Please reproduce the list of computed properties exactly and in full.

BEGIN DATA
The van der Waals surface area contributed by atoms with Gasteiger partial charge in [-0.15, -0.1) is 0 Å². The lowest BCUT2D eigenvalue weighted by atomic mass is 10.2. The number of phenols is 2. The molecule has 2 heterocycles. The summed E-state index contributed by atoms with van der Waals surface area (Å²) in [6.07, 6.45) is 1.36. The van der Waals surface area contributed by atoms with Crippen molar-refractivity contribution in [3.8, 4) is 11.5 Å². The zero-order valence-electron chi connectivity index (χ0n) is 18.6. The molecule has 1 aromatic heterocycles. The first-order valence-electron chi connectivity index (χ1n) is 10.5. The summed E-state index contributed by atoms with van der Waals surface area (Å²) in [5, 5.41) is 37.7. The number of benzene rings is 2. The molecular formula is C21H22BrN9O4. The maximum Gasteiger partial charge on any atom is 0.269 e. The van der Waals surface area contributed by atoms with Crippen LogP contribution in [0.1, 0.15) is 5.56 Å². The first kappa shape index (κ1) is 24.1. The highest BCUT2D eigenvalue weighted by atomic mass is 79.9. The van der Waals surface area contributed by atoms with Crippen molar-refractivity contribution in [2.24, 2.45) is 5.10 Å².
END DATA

The van der Waals surface area contributed by atoms with Gasteiger partial charge in [-0.15, -0.1) is 0 Å². The lowest BCUT2D eigenvalue weighted by atomic mass is 10.2. The number of phenols is 2. The molecule has 2 heterocycles. The summed E-state index contributed by atoms with van der Waals surface area (Å²) in [6.07, 6.45) is 1.36. The van der Waals surface area contributed by atoms with Crippen molar-refractivity contribution in [3.8, 4) is 11.5 Å². The zero-order valence-electron chi connectivity index (χ0n) is 18.6. The molecule has 1 aromatic heterocycles. The first-order valence-electron chi connectivity index (χ1n) is 10.5. The summed E-state index contributed by atoms with van der Waals surface area (Å²) in [5, 5.41) is 37.7. The number of benzene rings is 2. The molecular formula is C21H22BrN9O4. The maximum Gasteiger partial charge on any atom is 0.269 e. The van der Waals surface area contributed by atoms with Crippen LogP contribution in [0.1, 0.15) is 5.56 Å². The first kappa shape index (κ1) is 24.1. The highest BCUT2D eigenvalue weighted by atomic mass is 79.9. The van der Waals surface area contributed by atoms with Crippen molar-refractivity contribution in [2.24, 2.45) is 5.10 Å².